In the first paper in this series we have established that the early Protestant missions held a negative view of the life and spirituality of the Coptic Orthodox Church in the late 18th and early 19th centuries, and considered it their duty to either reform the Church, that is thoroughly Protestantise it, or convert the members of the Orthodox Church and establish new Protestant congregations to which they could commit themselves. The strategy, which many of the major missions adopted, was that of reaching the youth of the Coptic Orthodox Church so that future generations of clergy and leaders would have already adopted Protestant ideas and practices and would therefore encourage the adoption of these Protestant teachings in the wider Orthodox community. The intention was to create educational facilities where it would be possible for selected Coptic Orthodox youth to be isolated from their peers, and made subject to Protestant worship and teachings, with the constantly implied judgement that traditional Coptic Orthodoxy was not entirely Christian and certainly not suitable for the modern world.
The previous paper indicated that Pope Boutros VII had welcomed the Anglican missionaries of the Church Missionary Society because it had seemed that they were interested in learning more of the Coptic Orthodox tradition. Their influence became so significant at this time that even the nephew of Bishop Michael of Esneh had been placed in their care to receive theological education in preparation for the priesthood. Nevertheless as described earlier, the first boarding school was considered to have failed in producing the outcomes the Protestant missionaries had hoped for.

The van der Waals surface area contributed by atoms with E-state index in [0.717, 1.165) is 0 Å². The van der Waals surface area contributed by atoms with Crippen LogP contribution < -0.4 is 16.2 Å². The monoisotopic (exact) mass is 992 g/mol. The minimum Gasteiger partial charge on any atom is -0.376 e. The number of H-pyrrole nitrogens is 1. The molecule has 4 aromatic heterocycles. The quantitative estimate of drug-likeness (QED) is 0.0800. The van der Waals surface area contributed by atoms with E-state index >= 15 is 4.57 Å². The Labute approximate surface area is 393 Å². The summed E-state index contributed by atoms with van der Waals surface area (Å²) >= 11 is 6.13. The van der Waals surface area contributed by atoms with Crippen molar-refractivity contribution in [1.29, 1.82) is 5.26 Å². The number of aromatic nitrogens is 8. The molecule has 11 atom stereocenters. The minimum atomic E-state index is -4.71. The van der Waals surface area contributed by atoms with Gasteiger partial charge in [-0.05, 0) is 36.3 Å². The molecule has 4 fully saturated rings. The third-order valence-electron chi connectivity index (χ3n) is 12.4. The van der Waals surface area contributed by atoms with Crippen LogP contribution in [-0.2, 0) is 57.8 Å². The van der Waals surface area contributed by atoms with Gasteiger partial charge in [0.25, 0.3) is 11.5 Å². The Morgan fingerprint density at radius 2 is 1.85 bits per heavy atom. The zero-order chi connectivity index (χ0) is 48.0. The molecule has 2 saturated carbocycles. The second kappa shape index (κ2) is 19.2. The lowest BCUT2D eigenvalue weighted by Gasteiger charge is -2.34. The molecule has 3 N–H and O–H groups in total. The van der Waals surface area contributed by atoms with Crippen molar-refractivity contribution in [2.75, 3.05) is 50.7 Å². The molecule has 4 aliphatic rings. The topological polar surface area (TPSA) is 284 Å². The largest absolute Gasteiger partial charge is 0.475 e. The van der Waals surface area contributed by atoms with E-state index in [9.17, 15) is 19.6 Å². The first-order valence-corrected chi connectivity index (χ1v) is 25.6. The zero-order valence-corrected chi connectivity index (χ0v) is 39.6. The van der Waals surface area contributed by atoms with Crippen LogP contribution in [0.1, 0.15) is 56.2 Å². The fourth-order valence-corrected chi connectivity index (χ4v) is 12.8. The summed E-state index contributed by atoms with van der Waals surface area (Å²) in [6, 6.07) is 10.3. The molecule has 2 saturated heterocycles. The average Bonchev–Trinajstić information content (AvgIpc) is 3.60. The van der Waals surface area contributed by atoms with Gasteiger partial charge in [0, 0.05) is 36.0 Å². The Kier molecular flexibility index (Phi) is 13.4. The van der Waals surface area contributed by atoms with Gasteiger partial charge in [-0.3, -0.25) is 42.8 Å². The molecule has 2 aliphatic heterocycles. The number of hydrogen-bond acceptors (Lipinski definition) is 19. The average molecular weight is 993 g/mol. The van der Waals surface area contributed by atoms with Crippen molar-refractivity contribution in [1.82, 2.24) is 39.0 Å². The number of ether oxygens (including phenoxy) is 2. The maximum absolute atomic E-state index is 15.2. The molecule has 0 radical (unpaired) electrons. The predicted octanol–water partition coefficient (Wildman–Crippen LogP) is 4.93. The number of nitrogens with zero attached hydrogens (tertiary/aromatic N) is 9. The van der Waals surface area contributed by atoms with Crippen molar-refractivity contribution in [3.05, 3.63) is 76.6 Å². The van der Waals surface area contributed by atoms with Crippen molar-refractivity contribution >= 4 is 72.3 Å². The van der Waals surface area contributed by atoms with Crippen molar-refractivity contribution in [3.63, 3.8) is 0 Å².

Pope Boutros VII departed in 1852 and it was not until 1854 that his successor, Pope Kyrillos IV, was enthroned. At the beginning of his short patriarchate the American United Presbyterian Mission arrived in Egypt. This organisation held a much more negative view of the Coptic Orthodox Church. While the CMS might have considered the Orthodox community to be spiritually dead and burdened by superstition, it did hope that through the teaching of Protestant beliefs and practices the Orthodox Church could be renewed by abandoning what it understood to be the errors of Orthodoxy. The AUPM, on the other hand, held out no such hope for the Coptic Orthodox Church. The only possible means of salvation for Orthodox believers was to abandon Orthodoxy and become members of the Protestant congregations they were establishing.